The Sukhothai style image wearing a serene facial expression occupies the total space of the mondop’s interior. At the centre of the mondop is an opening diminishing in size towards the top through which the image can be seen from the outside. Local people also refer this amiable image as “Speaking Buddha”. The architecture of Sukhothai temples is most typified by the classic lotus-bud chedis, featuring a conical spire topping a square sided structure on a three tiered base. Generally known as the Sukhothai style, these lotus-bud chedis, brick-over-stucco construction techniques present the Buddha images with a signature graceful form. Some sites exhibit other rich architectural forms introduced and modified during the period, such as bell shaped Sinhalese and double tiered Srivijaya chedi. The grounds of the historical park are so expansive and I saw so many tourists renting bicycles to joyfully enjoy the scenery at their own pace. I hope my next visit to this beautiful historical park is during the Loy Krathong festival, as it is the most important festival of the year in Sukhothai. The local guide explained that during the Loy Krathong Festival, the Sukhothai Historical Park offers exceptional evenings with performances, ceremonies, monuments illuminations, entertainment, booths of all kinds of local products and food mixed with the famous krathongs, small rafts that people launch on the pounds of the park. The night ends with a light and sound and fireworks on the pond in front of Wat Sa Si. Ramkhamhaeng National Museum The National Museum was built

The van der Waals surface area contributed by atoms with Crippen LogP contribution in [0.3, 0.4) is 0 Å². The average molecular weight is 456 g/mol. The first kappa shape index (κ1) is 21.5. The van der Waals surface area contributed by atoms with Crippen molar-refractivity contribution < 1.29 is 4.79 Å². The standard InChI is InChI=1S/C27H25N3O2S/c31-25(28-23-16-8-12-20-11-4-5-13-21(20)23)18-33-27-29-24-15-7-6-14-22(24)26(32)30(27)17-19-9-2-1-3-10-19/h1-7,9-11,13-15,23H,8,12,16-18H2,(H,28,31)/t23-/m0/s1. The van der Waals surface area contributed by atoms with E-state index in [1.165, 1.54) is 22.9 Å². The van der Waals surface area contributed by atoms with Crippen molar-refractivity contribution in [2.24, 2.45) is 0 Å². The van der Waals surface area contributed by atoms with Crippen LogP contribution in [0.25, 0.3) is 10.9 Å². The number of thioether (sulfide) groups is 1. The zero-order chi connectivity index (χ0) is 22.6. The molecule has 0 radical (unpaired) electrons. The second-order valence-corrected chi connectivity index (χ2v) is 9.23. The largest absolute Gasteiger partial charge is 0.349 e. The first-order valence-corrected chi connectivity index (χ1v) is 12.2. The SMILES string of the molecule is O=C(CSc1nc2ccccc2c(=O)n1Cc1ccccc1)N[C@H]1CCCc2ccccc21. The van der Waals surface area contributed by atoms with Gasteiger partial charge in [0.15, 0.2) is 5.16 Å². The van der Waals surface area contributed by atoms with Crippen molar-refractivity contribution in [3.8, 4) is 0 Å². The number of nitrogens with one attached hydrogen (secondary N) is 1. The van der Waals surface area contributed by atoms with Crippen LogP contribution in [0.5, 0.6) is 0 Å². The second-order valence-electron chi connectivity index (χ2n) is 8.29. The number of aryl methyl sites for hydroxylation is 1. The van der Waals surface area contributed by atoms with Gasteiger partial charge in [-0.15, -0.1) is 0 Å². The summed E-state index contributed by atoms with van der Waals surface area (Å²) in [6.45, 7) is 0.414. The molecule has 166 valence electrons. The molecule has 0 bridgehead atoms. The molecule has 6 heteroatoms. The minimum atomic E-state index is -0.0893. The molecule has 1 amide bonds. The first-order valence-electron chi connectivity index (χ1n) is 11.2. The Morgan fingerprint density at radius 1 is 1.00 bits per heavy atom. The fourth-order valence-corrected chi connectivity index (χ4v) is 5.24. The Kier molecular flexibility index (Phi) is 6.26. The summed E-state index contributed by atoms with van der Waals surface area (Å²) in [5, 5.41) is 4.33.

for history and archaeology aspect to honour King Ramkhamhaeng the Great, the King of Phra Ruang Dynasty of Sukhothai. The Ramkhamhaeng National Museum was officially opened in 1964 for over 50 years. It is located inside the Sukhothai Historical Park. The museum displays detailed exhibition on “Sukhothai: the Past and the Present.” A replica of the famous Ramkhamhaeng inscription, said to be the earliest example of “Lai Sue Thai”, the Thai letter of the alphabet, is kept here among an impressive collection of Sukhothai artefacts.
Si Satchananalai Historical Park
Less than one hour drive from Sukhothai, we spent another day to explore Si Satchanalai. With the total area of 45 square